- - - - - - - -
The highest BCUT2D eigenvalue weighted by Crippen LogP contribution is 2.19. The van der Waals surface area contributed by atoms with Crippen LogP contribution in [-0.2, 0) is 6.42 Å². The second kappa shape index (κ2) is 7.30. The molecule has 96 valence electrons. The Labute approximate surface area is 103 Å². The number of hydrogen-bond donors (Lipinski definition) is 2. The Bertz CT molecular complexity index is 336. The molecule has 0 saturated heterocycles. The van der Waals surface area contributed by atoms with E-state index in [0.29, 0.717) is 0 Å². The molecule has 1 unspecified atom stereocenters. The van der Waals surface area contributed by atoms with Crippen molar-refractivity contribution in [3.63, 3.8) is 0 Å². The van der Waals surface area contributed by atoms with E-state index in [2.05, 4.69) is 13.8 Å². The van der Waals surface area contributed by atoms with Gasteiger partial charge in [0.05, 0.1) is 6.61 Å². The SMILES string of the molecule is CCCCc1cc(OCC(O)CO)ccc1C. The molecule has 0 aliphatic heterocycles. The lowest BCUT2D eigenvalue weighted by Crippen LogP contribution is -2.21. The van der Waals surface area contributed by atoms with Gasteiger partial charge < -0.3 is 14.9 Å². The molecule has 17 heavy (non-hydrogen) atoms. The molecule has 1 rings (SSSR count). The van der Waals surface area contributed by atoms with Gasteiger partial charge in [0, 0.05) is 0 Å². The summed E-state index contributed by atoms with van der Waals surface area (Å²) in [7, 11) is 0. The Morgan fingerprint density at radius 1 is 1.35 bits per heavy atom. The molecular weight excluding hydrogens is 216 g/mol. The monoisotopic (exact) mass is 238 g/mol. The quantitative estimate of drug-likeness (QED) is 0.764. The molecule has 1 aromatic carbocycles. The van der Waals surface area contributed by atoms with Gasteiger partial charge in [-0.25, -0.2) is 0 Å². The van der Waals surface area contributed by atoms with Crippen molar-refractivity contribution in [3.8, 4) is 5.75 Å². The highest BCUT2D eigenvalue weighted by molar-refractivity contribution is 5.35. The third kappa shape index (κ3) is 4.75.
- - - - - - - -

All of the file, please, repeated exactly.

The highest BCUT2D eigenvalue weighted by Crippen LogP contribution is 2.19. The van der Waals surface area contributed by atoms with Crippen LogP contribution in [-0.2, 0) is 6.42 Å². The second kappa shape index (κ2) is 7.30. The molecule has 96 valence electrons. The Labute approximate surface area is 103 Å². The number of hydrogen-bond donors (Lipinski definition) is 2. The Bertz CT molecular complexity index is 336. The molecule has 0 saturated heterocycles. The van der Waals surface area contributed by atoms with E-state index in [0.29, 0.717) is 0 Å². The molecule has 1 unspecified atom stereocenters. The van der Waals surface area contributed by atoms with Crippen molar-refractivity contribution in [3.63, 3.8) is 0 Å². The van der Waals surface area contributed by atoms with E-state index in [2.05, 4.69) is 13.8 Å². The van der Waals surface area contributed by atoms with Gasteiger partial charge in [0.05, 0.1) is 6.61 Å². The SMILES string of the molecule is CCCCc1cc(OCC(O)CO)ccc1C. The molecule has 0 aliphatic heterocycles. The lowest BCUT2D eigenvalue weighted by Crippen LogP contribution is -2.21. The van der Waals surface area contributed by atoms with Gasteiger partial charge < -0.3 is 14.9 Å². The molecule has 17 heavy (non-hydrogen) atoms. The molecule has 1 rings (SSSR count). The van der Waals surface area contributed by atoms with Gasteiger partial charge in [0, 0.05) is 0 Å². The summed E-state index contributed by atoms with van der Waals surface area (Å²) in [7, 11) is 0. The Morgan fingerprint density at radius 1 is 1.35 bits per heavy atom. The molecular weight excluding hydrogens is 216 g/mol. The monoisotopic (exact) mass is 238 g/mol. The quantitative estimate of drug-likeness (QED) is 0.764. The molecule has 1 aromatic carbocycles. The van der Waals surface area contributed by atoms with Gasteiger partial charge in [-0.25, -0.2) is 0 Å². The van der Waals surface area contributed by atoms with Crippen molar-refractivity contribution in [3.8, 4) is 5.75 Å². The highest BCUT2D eigenvalue weighted by molar-refractivity contribution is 5.35. The third kappa shape index (κ3) is 4.75.